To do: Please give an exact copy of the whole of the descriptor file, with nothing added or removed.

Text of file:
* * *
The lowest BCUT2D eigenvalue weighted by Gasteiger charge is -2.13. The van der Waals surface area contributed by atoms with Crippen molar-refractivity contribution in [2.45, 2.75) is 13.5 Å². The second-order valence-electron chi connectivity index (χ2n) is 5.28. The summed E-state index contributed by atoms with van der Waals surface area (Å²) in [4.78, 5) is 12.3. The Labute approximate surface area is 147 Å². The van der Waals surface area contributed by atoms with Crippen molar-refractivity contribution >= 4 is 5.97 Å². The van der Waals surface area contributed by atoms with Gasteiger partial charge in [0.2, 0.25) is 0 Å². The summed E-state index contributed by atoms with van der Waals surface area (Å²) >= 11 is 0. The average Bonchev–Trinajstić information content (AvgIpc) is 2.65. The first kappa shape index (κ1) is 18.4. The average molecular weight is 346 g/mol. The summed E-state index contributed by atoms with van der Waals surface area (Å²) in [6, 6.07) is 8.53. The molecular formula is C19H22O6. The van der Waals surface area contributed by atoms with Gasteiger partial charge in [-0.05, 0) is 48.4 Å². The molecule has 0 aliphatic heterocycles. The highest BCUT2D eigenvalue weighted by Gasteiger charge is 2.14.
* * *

The lowest BCUT2D eigenvalue weighted by Gasteiger charge is -2.13. The van der Waals surface area contributed by atoms with Crippen molar-refractivity contribution in [2.45, 2.75) is 13.5 Å². The second-order valence-electron chi connectivity index (χ2n) is 5.28. The summed E-state index contributed by atoms with van der Waals surface area (Å²) in [4.78, 5) is 12.3. The Labute approximate surface area is 147 Å². The van der Waals surface area contributed by atoms with Crippen molar-refractivity contribution >= 4 is 5.97 Å². The van der Waals surface area contributed by atoms with Gasteiger partial charge in [0.2, 0.25) is 0 Å². The summed E-state index contributed by atoms with van der Waals surface area (Å²) >= 11 is 0. The average Bonchev–Trinajstić information content (AvgIpc) is 2.65. The first kappa shape index (κ1) is 18.4. The average molecular weight is 346 g/mol. The summed E-state index contributed by atoms with van der Waals surface area (Å²) in [6, 6.07) is 8.53. The molecular formula is C19H22O6. The van der Waals surface area contributed by atoms with Gasteiger partial charge in [-0.05, 0) is 48.4 Å². The molecule has 0 aliphatic heterocycles. The highest BCUT2D eigenvalue weighted by Gasteiger charge is 2.14.